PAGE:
(This page is under construction. Please check back later for further updates.)
There are several different types of wells that can be drilled. If a well is drilled in a lease that has had no producing wells to date, it is called a wildcat. If this well is drilled in a large region with no previous oil or natural gas production, it is known as a rank wildcat.
If the wildcat is successful and makes a "discovery," the wells drilled as exploration follow-ups are known as appraisal or delineation wells.
Once the discovery is proved by the appraisal wells to be commercial, the operator then drills a series of development wells, also called field wells. These wells are drilled to tap hydrocarbons at specific places in the reservoir. If wells are drilled into an exisiting field that has been producing for a number of years, these, too, are called development wells. They can also be referred to as infill wells, and the practice of drilling them is known as infill drilling.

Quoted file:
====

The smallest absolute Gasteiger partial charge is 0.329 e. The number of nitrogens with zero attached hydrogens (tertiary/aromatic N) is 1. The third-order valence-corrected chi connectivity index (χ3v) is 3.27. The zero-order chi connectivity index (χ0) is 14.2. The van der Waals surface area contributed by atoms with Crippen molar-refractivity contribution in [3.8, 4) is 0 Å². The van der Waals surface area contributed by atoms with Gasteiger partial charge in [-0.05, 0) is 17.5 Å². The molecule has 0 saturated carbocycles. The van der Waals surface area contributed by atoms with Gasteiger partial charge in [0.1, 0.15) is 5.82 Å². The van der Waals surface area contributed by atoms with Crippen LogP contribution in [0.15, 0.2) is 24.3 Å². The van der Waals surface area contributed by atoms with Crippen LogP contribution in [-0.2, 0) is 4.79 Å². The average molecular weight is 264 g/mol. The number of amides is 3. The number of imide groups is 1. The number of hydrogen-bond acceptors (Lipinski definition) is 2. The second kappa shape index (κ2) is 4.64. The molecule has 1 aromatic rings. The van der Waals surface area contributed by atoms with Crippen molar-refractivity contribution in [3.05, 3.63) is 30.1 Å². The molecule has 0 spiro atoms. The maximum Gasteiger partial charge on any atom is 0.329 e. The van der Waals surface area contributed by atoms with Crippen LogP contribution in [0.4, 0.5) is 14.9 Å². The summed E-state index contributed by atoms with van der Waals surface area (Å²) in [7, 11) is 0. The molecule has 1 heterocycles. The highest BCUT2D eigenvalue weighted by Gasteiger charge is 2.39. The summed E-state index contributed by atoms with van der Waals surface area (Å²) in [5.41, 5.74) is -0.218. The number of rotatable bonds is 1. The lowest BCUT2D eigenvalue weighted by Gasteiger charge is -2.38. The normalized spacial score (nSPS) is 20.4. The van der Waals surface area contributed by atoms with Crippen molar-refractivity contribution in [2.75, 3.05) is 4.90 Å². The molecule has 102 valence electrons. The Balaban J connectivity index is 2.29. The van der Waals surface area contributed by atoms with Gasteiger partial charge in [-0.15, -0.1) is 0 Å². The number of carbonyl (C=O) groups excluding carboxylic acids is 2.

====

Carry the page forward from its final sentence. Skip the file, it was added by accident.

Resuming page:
One specific category of development drilling is conducted to provide injection of water or gas into the reservoir, hence the name injection wells. The purpose of such wells is to provide a steady flow of injection that maintains or raises the reservoir pressure and thus prolongs production over a period of years.
Some exploration and development wells are deliberately drilled at an
angle (particularly offshore or in shale plays) to reach a specific
target not accessible via a vertical well. These holes are called directional or inclined wells. Some boreholes are initially drilled vertically, then at increasing angles until they become horizontal, hence the term horizontal wells.
These horizontal sections can extend for hundreds and even thousands of
feet. Their purpose is to access a larger share of the hydrocarbons in
the reservoir at one time, thus increasing the well's productivity and
boosting output revenues.